Chinua Achebe Long Fiction Analysis
Chinua Achebe is probably both the most widely known and the most representative African novelist. He may very well have written the first African novel of real literary merit—such at least is the opinion of Charles Larson—and he deals with what one can call the classic issue that preoccupies his fellow novelists, the clash between the indigenous cultures of black Africa and a white, European civilization. He avoids the emotionally charged subject of slavery and concentrates his attention on political and cultural confrontation. His five novels offer, in a sense, a paradigm of this clash. He begins in Things Fall Apart with the first incursion of the British into the Igbo region of what became the Eastern Region of Nigeria, and his subsequent novels trace (with some gaps) the spread of British influence into the 1950’s and beyond that into the postindependence period of the 1960’s. The one period he slights, as he himself admits, is the generation in transition from traditional village life to the new Westernized Africa. He had difficulty imagining the psychological conflict of the African caught between two cultures. There is no example in Achebe of Cheikh Hamidou Kane’s “ambiguous adventure.” Achebe does, however, share with Kane and with most other African novelists the idea that his function as a writer is a social one.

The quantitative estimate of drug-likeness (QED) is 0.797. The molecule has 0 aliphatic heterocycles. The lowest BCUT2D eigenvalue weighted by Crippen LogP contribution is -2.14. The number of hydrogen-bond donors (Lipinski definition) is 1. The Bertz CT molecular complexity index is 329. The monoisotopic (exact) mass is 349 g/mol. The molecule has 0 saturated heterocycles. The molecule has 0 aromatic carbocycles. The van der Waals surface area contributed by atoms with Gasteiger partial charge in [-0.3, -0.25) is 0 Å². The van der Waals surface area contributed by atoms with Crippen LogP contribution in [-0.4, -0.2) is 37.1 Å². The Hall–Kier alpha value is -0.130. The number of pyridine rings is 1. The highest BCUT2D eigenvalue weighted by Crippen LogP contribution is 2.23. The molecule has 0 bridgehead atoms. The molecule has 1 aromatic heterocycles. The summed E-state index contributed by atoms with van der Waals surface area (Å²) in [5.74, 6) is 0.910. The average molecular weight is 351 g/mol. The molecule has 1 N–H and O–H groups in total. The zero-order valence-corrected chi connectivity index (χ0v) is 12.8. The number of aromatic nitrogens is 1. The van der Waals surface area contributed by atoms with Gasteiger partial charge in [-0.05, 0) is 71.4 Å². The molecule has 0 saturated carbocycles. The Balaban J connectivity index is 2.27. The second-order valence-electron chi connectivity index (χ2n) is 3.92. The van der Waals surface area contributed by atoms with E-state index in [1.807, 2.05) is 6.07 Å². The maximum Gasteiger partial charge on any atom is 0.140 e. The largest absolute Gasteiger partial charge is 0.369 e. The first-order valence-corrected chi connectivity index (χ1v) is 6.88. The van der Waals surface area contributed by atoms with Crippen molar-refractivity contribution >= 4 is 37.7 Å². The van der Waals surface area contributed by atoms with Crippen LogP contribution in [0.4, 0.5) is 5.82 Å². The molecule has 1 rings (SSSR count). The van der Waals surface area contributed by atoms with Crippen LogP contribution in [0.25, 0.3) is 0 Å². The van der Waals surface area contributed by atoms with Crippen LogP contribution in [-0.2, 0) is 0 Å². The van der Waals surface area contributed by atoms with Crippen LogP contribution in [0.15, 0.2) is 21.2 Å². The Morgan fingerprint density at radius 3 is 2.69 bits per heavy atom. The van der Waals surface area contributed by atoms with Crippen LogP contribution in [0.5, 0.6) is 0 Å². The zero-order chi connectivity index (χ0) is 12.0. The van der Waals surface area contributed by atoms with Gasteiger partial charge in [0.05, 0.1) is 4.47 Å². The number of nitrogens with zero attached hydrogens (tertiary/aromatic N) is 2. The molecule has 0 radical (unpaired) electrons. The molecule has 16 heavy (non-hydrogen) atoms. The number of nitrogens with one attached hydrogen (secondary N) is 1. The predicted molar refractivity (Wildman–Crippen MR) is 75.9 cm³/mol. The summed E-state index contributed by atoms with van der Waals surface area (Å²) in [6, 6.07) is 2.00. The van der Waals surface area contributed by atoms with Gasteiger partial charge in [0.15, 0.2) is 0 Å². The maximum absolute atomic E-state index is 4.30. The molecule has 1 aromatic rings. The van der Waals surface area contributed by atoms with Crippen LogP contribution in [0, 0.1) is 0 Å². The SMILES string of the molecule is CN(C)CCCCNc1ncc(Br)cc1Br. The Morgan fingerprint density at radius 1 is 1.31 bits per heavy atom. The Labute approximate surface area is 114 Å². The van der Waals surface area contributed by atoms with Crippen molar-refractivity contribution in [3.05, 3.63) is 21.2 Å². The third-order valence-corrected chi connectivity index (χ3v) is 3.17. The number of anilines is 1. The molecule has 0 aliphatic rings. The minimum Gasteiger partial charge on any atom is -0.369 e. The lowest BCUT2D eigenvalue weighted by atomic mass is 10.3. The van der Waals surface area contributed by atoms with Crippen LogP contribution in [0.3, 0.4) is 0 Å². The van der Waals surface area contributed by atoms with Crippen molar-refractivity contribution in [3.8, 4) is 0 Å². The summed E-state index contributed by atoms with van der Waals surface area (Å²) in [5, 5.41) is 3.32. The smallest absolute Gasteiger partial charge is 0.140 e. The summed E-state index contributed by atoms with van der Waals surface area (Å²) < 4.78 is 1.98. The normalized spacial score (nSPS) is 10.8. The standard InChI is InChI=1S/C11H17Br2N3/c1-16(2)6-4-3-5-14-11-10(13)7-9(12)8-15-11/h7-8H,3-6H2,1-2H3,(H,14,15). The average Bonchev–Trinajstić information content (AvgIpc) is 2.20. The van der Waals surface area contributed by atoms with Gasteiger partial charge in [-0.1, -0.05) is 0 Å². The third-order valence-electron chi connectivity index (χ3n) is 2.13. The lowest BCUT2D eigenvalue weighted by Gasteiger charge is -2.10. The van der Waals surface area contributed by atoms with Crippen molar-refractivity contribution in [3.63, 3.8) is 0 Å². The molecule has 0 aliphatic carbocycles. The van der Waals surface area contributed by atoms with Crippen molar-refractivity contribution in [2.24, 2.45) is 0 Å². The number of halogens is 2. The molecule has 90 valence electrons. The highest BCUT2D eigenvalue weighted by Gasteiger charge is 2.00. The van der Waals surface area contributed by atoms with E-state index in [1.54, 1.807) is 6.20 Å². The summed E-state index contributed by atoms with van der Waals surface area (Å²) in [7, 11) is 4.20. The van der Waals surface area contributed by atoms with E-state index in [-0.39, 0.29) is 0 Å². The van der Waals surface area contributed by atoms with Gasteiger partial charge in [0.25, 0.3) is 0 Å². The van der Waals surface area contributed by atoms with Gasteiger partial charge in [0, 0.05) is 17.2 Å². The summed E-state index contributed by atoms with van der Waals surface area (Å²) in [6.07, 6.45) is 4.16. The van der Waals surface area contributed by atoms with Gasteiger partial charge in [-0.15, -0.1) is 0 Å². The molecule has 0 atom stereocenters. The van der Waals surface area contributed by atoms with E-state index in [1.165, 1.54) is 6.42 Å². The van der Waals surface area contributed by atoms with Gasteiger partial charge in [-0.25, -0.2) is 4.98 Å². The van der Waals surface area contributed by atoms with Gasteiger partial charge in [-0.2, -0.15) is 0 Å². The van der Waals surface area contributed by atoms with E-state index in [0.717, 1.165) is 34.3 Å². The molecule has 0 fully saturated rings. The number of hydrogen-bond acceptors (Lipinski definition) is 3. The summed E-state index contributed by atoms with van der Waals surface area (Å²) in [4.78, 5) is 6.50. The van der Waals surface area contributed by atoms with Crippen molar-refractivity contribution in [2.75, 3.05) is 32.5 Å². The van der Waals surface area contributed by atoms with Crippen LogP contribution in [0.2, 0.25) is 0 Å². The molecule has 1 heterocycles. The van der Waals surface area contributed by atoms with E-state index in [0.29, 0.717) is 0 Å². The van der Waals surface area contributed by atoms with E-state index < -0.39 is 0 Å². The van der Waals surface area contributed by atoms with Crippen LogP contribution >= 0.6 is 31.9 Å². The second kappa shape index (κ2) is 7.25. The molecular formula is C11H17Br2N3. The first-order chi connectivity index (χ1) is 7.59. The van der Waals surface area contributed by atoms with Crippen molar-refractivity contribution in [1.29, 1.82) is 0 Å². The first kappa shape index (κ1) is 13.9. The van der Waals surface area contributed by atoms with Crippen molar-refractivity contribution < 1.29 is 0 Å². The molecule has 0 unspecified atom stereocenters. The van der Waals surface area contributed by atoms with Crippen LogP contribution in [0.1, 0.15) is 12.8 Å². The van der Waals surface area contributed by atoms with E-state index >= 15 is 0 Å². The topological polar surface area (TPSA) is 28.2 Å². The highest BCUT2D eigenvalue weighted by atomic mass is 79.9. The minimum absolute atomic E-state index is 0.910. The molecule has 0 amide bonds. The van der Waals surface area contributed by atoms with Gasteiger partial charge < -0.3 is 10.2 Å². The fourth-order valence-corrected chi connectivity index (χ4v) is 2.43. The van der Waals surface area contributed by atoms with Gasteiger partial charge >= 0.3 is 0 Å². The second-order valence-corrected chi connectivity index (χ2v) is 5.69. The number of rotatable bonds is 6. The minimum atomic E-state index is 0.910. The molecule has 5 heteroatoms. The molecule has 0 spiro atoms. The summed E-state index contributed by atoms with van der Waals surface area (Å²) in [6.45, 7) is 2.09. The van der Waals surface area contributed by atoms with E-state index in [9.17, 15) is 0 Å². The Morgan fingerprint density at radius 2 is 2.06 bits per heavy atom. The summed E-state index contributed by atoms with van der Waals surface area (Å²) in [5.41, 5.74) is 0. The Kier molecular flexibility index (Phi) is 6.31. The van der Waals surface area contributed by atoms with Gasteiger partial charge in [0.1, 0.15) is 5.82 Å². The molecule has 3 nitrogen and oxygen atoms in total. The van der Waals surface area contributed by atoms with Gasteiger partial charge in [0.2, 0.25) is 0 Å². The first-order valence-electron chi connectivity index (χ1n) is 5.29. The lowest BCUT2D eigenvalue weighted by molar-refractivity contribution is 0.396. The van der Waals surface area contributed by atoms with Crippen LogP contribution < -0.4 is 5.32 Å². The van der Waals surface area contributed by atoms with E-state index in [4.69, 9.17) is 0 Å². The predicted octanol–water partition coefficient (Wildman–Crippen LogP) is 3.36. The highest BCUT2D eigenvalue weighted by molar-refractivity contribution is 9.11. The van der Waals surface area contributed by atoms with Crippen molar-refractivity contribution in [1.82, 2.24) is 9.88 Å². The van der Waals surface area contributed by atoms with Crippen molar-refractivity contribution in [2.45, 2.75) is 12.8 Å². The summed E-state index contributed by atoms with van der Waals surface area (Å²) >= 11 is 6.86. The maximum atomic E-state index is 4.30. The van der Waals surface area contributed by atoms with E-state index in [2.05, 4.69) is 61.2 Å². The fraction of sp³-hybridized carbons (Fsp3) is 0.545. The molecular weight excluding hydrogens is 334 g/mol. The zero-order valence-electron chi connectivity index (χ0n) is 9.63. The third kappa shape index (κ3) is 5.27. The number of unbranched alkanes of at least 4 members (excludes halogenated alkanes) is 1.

Achebe insists repeatedly on this social function in response to Western critics who tend to give priority to...
(The entire section is 7289 words.)
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